First-time togging tots in wellies? What a decision when choosing which toddler wellies to buy. We sell a lot of toddler wellies in July and August because they are setting off for nurseries.
I've been investigating kids wellies for over a decade and have tested and developed our own toddler wellies based on talking to parents and acting on PARENT FEEDBACK. So what do you need to know about toddler wellies? How to fit them? What to look for? Why choose ours?
Children’s feet sizes: Have you ever wondered why kid’s shoes go up to size 13 then start all over again at size 1?
It is said that round about the 15th century, the King needed a pair of shoes, but the measurements varied somewhat. So his shoemaker made a scale: 4 inches for a baby - size 0, and then he used standard barley seeds to add the 1/6th inch increments.
Apparently he ran out of seeds at 13, so drew a line and started again at 1. Adult sizes actually tend to start at about 3 for women and 6 for men, so that is not a true cut off point.
Growing feet- did you know?From the time your child is born until around the time they hit the age of 2, their little feet are soft and flexible. That’s why it is important to make sure you get correctly fitted first shoes.
Once your child reaches the age of 3, the foot is still flexible and soft, but the muscles and arch begin to work in earnest and feet start to become narrower and look like a more developed foot.
If you read our size chart, you will see that our toddler wellies are generous and wide fitting – and you will also see they are the same width as our infant size 9 wellies. Feet don’t keep growing wider!
Customer feedback tells us all our wellies are great for wide feet – and they’re especially suitable for toddlers and kids with wide feet
What are average kids shoe sizes?
Is there such a thing as average anymore? Roughly speaking, average shoe sizes for girls and boys are slightly different - with boys having slightly larger feet.
You could look at this as a guide, but it would be better to measure your child’s feet and refer to our own Warm Welly size guide.
Getting the right size
Sizing can be a problem with any footwear because they can vary so much from brand to brand. To help you we’ve added lots of measurements to our Warm Welly Size chart:
One size up for kids? Generally, we would recommend that you buy one size larger than your child's shoe size. However, if you want to double check, stand your child on a ruler or tape measure and compare the length of the foot on our Warm Welly Size chart:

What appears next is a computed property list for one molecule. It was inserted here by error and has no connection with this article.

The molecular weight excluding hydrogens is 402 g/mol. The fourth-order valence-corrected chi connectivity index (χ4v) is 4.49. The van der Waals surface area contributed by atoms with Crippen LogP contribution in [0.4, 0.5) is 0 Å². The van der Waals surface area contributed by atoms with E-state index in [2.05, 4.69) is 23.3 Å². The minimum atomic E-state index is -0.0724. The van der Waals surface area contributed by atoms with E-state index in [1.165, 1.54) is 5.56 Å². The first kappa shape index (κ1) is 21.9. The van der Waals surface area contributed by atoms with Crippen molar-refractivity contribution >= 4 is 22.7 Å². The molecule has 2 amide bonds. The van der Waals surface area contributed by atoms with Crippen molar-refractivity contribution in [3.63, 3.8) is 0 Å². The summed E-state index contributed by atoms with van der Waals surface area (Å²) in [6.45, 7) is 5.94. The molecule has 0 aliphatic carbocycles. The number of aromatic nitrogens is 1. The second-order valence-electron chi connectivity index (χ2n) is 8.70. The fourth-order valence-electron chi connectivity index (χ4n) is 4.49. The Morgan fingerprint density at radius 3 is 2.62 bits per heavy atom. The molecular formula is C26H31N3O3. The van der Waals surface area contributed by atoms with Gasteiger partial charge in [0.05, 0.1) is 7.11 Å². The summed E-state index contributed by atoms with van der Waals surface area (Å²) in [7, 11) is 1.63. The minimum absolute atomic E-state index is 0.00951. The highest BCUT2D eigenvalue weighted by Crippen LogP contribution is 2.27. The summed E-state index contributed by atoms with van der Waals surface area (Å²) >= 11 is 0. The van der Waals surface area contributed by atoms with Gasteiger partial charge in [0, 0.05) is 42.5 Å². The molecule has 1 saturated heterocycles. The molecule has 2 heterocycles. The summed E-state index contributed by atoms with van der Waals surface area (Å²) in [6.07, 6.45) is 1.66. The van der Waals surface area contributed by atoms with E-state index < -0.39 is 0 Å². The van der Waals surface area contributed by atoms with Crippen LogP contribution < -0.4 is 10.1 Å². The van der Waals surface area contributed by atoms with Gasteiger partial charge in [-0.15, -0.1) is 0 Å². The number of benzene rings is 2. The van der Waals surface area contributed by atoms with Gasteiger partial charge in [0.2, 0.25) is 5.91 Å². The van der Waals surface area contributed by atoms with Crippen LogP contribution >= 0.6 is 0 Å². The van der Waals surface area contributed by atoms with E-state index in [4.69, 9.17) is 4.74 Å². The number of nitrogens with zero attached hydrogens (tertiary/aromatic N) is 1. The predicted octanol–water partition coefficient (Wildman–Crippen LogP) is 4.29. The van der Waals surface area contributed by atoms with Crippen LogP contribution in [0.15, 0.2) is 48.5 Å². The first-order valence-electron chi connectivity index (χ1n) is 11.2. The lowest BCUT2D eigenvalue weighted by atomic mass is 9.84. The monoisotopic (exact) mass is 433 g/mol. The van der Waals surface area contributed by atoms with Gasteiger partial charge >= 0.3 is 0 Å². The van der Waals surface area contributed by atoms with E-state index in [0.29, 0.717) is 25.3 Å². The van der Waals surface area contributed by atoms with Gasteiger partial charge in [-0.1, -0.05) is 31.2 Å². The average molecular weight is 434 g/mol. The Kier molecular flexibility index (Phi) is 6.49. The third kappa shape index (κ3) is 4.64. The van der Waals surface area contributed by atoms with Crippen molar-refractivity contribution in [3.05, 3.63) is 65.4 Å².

What makes our kid’s wellies so popular?
All our wellies have a neoprene lining – this means they have super insulation properties. The lining also means the wellies are more comfortable – and they are easy to dry because unlike fleece lined wellies, neoprene doesn’t absorb water.
Toddler wellies. Sizes 6-8 Flat sole
Our toddler wellies have a flat sole, with no heel, making them more stable and easier to walk in. They are generous and wide fitting - size 7 toddler wellies are the same width as infant size 9. The tabs at the back of the wellies are designed to help get the wellies on and off – and they are great for hanging on pegs. You will also see they have luminous strips – perfect for keeping an eye out when it’s getting dusky and dark.
Customer feedback tell us they are suitable for children with wider feet.
Infant and Junior wellies
Infant and Junior Warm Wellies are longer in the leg – you’ll see we take into account proportional growth! Like our toddler wellies, they have tabs at the back.
These have a moulded (calendar) sole with a heel. We find that as the children get more stable on their feet at around 4+ years old, the heel works well – and just take a couple of wears for your child to get used to the step change. We use moulded soles because we think they create better grips. With 4mm of rubber and a neoprene lining our wellies are DURABLE and WARM.
Lightweight wellies may be fine for summer but keeping kids’ feet warm in winter means they can play outdoors for longer without getting frozen feet. And as a farmer with kids on the farm at lambing time – I really do know what it’s like to have crying kids with cold toes!